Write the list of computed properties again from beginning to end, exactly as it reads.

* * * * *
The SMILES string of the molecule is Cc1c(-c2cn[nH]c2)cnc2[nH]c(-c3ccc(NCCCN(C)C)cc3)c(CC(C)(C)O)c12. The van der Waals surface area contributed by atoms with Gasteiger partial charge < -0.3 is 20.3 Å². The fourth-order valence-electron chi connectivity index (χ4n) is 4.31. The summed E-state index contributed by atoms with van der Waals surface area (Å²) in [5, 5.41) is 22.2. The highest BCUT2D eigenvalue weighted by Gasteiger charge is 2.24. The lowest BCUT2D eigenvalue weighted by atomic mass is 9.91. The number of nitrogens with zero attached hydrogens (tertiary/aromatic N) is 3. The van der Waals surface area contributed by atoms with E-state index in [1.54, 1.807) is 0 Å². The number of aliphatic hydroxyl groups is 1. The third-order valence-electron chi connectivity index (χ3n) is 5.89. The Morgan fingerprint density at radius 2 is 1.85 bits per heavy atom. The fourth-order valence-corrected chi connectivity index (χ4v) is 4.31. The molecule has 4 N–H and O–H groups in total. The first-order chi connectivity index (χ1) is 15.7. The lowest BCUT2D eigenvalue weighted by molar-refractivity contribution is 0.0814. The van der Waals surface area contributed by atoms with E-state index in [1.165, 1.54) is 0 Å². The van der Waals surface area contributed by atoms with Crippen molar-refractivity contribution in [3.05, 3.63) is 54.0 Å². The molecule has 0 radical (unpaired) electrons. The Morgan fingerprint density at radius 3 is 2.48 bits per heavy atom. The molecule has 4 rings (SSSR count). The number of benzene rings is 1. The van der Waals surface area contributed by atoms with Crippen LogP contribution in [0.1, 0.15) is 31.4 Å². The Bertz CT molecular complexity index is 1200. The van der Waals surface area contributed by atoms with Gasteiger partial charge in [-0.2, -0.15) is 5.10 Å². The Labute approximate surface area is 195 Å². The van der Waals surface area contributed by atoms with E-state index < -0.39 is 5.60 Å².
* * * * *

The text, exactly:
The SMILES string of the molecule is Cc1c(-c2cn[nH]c2)cnc2[nH]c(-c3ccc(NCCCN(C)C)cc3)c(CC(C)(C)O)c12. The van der Waals surface area contributed by atoms with Gasteiger partial charge < -0.3 is 20.3 Å². The fourth-order valence-electron chi connectivity index (χ4n) is 4.31. The summed E-state index contributed by atoms with van der Waals surface area (Å²) in [5, 5.41) is 22.2. The highest BCUT2D eigenvalue weighted by Gasteiger charge is 2.24. The lowest BCUT2D eigenvalue weighted by atomic mass is 9.91. The number of nitrogens with zero attached hydrogens (tertiary/aromatic N) is 3. The van der Waals surface area contributed by atoms with E-state index in [1.54, 1.807) is 0 Å². The number of aliphatic hydroxyl groups is 1. The third-order valence-electron chi connectivity index (χ3n) is 5.89. The Morgan fingerprint density at radius 2 is 1.85 bits per heavy atom. The fourth-order valence-corrected chi connectivity index (χ4v) is 4.31. The molecule has 4 N–H and O–H groups in total. The first-order chi connectivity index (χ1) is 15.7. The lowest BCUT2D eigenvalue weighted by molar-refractivity contribution is 0.0814. The van der Waals surface area contributed by atoms with E-state index in [1.165, 1.54) is 0 Å². The van der Waals surface area contributed by atoms with Crippen molar-refractivity contribution in [3.05, 3.63) is 54.0 Å². The molecule has 0 radical (unpaired) electrons. The Morgan fingerprint density at radius 3 is 2.48 bits per heavy atom. The molecule has 4 rings (SSSR count). The number of benzene rings is 1. The van der Waals surface area contributed by atoms with Crippen LogP contribution in [0.1, 0.15) is 31.4 Å². The Bertz CT molecular complexity index is 1200. The van der Waals surface area contributed by atoms with Gasteiger partial charge in [-0.2, -0.15) is 5.10 Å². The Labute approximate surface area is 195 Å². The van der Waals surface area contributed by atoms with E-state index < -0.39 is 5.60 Å².